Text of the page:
Watch by Movement
In horology, a movement is the internal mechanism of a clock or watch, as opposed to the case, which encloses and protects the movement, and the face which displays the time. The term originated with mechanical timepieces, whose clockwork movements are made of many moving parts. It is less frequently applied to modern electronic or quartz timepieces, where the word module is often used instead.
In modern mass-produced clocks and watches, the same movement is often inserted into many different styles of case. When buying a quality pocket watch from the mid-19th to the mid-20th century, for example, the customer would select movement and case individually. Mechanical movements get dirty and the lubricants dry up, so they must periodically be disassembled, cleaned, and lubricated. One source recommends servicing intervals of: 3–5 years for watches, 15–20 years for grandfather clocks, 10–15 years for wall or mantel clocks, 15–20 years for anniversary clocks, and 7 years for cuckoo clocks, with the longer intervals applying to antique timepieces.
Modern watches can be divided into 3 categories based on its movement type:
An automatic or self-winding watch is a mechanical watch in which the mainspring is wound automatically as a result of natural motion of the wearer's arm, to provide energy to run the watch, making manual winding unnecessary. A mechanical watch which is neither self-winding nor electrically driven may be called a manual watch. Many of the mechanical watches sold today are self-winding.
A quartz watch is a watch that uses an electronic oscillator that is regulated by a quartz crystal to keep time. This crystal oscillator creates a signal with very precise frequency, so that quartz watch are at least an order of magnitude more accurate than mechanical watch. Generally, some form of digital logic counts the cycles of this signal and provides a numeric time display, usually in units of hours, minutes, and seconds. The first quartz clock was built in 1927 by Warren Marrison and J.W. Horton at Bell Telephone Laboratories. Since the 1980s when the advent of solid state digital electronics allowed them to be made compact and inexpensive, quartz timekeepers have become the world's most widely-used timekeeping technology, used in most clocks and watches, as well as computers and other appliances that keep time.
A chronograph is a specific type of watch that is used as a stopwatch combined with a display watch. A basic chronograph has an independent sweep second hand; it can be started, stopped, and returned to zero by successive pressure on the stem. Louis Moinet invented the chronograph in 1816.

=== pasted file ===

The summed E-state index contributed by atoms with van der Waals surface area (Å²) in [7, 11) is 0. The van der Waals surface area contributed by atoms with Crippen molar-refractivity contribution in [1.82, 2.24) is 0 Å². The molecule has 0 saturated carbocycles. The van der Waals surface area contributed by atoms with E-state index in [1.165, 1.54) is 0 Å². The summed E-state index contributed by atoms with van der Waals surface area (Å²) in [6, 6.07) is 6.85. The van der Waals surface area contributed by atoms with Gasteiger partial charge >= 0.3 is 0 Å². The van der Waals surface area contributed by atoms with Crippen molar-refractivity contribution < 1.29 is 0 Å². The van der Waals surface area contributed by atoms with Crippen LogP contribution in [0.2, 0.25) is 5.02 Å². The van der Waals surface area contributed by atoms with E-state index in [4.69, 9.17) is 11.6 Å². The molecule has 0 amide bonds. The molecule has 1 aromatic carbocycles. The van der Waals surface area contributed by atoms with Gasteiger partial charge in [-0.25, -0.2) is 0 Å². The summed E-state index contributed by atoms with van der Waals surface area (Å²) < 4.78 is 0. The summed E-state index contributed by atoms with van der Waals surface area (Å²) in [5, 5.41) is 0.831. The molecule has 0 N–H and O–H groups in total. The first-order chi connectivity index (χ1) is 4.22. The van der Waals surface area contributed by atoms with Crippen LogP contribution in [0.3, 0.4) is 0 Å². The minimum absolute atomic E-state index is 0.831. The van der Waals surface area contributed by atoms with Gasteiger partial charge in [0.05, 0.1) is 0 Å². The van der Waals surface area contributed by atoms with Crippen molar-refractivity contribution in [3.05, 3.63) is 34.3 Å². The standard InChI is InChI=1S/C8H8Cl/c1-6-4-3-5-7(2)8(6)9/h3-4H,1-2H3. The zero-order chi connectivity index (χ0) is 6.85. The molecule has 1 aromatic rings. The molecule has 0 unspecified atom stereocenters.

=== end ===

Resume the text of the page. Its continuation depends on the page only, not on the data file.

Most chronographs are extremely complicated devices, which require a lot of background in engineering to fully understand how they work but this is not the case with the original chronograph. Rieussec’s chronograph was fairly simple and easy to understand. It was composed of two faces, a top and bottom face. The bottom face held a pool of ink, while the upper had a pen-like needle attached to it. When activated, the upper face pushed down on the lower face, while revolving around a central axis, which pulled the needle. This dragged the ink, in a circular fashion, recording the time elapsed by the line of ink that the motion created. There was room left for improvement, because Rieussec’s chronograph was not easily ready for multiple uses.
This paved the way for the hundreds of patents that have been handed out to people for updating and upgrading this device. Automatic, non-digital chronographs do not require a battery, because the arm or wrist of the wearer creates kinetic energy, which results in the total energy source needed for this device to work. Throughout the day, while the wearer of the watch is walking, the swinging motion of his arm forces a semicircular rotor to turn on a pivot within the watch. The rotor is attached to a ratchet that winds the mainspring in the watch, so that it is ready for use at all times.
The modern day chronograph works by pushing a start button, normally located at the two o clock position, to begin recording time, and by pushing the same button to stop the recording. When the button is pushed to start the recording, a series of three (in more complicated and more precise chronographs there are more wheels) train wheels start turning. The smallest has a revolution time of one second, the next sixty seconds, and the final one has a revolution time of sixty minutes. The three train wheels interact with one another and record how long it has been since the start button has been activated.